Pertinent Insights On Treating Lapidus Nonunions
Nonunion is a well-documented potential complication of the Lapidus arthrodesis. It reportedly occurs anywhere from 3.3 percent to 12 percent of the time, and is a very challenging problem to fix.1-7
Granted, a strict definition of nonunion and timeline for classifying a nonunion varies from one surgeon to another. However, for the purpose of this discussion, nonunion has both clinical and radiographic definitions. Nonunions involve the failure of bone healing at the fusion site after six months, broken hardware or both. A clinical nonunion is defined as a painful swollen fusion site at the six-month postoperative visit. Failure of bone healing on radiographs is defined as notable lucency or widening, sclerosis, broken hardware or a lack of bridging trabeculation at the fusion site. If broken hardware is not evident but there is notable lucency at the fusion site, one may consider this a nonunion.
If a patient has a nonunion after a Lapidus arthrodesis, there are different treatment options depending on his or her symptoms. If the patient is asymptomatic with no functional limitations, then no further treatment is required. However, if pain and/or functional impairment are a part of the patient’s life, then revision surgery is necessary. How should the surgeon revise this nonunion in order to obtain a favorable outcome this time around? Strategies for success abound with advocates of internal fixation, external fixation, combination hybrid fixation, allograft techniques, autograft and bone graft substitutes all claiming superiority. So what method does provide the surgeon with successful reproducibility and outcome?
What A Study Revealed About The Lapidus Arthrodesis
This question has raised a heated debate at foot and ankle conferences. However, many of the touted techniques for revision are at best anecdotal. We conducted a retrospective multicenter review of 17 feet in 15 consecutive patients (mean age, 54.1 years), who underwent revision “bone block” Lapidus arthrodesis for a symptomatic nonunion (Level IV evidence). In all patients but one, we performed the procedure using ipsilateral autogenous bone grafting. All patients had either screw fixation or a combination of screw and plate fixation without any external fixation. We monitored patients for a minimum of six months postoperatively to assess clinical and radiographic union.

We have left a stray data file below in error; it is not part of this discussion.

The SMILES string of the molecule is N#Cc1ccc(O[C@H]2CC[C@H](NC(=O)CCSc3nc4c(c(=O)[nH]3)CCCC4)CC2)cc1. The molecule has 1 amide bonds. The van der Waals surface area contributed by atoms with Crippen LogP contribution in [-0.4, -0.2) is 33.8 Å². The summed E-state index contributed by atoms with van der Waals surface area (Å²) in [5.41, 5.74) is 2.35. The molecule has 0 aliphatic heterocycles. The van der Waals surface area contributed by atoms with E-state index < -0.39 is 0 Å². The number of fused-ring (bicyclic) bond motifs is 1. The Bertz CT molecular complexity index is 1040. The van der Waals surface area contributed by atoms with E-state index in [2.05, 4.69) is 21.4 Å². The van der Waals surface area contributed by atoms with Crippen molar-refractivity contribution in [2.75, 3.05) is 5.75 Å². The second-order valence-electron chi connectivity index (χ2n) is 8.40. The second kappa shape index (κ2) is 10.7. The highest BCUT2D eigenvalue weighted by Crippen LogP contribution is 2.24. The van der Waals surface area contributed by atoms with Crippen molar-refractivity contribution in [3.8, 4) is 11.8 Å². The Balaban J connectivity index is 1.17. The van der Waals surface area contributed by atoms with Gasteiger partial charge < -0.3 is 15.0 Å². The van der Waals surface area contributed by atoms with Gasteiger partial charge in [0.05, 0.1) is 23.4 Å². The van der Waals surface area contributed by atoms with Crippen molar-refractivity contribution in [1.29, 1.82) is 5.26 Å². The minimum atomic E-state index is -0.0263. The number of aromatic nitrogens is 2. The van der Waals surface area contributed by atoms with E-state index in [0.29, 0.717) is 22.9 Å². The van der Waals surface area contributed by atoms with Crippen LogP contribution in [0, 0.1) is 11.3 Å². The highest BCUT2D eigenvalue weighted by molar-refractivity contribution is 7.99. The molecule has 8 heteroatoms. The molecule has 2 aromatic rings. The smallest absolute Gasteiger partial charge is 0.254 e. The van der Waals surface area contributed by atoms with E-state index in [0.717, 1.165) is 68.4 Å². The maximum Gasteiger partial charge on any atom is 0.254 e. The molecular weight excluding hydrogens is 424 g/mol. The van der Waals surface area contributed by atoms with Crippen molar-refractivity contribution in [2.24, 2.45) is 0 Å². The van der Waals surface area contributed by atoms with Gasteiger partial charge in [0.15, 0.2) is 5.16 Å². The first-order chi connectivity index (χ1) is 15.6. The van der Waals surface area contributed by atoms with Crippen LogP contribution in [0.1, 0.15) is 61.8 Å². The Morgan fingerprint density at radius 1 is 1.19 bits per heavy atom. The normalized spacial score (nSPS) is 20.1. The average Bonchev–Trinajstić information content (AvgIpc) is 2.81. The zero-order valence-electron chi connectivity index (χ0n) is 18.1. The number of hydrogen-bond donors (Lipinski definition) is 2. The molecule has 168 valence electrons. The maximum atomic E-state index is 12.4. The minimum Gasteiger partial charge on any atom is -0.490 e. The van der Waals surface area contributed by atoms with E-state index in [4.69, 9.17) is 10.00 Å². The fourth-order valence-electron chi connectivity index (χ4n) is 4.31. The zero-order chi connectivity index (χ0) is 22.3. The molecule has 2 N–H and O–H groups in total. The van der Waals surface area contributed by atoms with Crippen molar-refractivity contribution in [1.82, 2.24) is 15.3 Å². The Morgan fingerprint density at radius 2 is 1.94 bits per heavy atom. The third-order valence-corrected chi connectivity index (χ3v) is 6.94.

Eighty-two percent of the 17 feet that underwent revision achieved successful union. Three cases demonstrated repeat nonunion. These results supported a favorable revision rate of union using the aforementioned methods.
Surgeons accessed the nonunion site through the previous incision. For all patients, we removed previous hardware and resected the fibrous nonunion to healthy bleeding bone. The donor graft site involved harvest of a bicortical structural piece of bone from the ipsilateral distal tibia or the superior aspect of the ipsilateral os calcis. Internal fixation varied slightly but we employed only internal fixation for all patients.
Autogenous bone graft donor site (distal tibia versus calcaneus) did not affect outcome. One patient underwent revision using allograft and had a nonunion. However, this patient failed to adhere to the post-op protocol. The patient continued to smoke despite aggressive counseling.
What You Should Know About Fixation
In the aforementioned multicenter review, surgeons achieved fixation either with long solid screws or screws and a plate depending on the surgeons’ preference. They used a minimum of two solid screws. In 13 patients (76 percent), surgeons used two solid crossed and stacked, fully-threaded 3.5 mm cortex or 4.0 mm cancellous positional screws. The screws crossed the joint and graft in the sagittal plane, and thereby resist cantilever loads applied to the first metatarsal during the midstance phase of the gait cycle. Orientation of screws in this manner allows one to disperse the force through the length of the screws.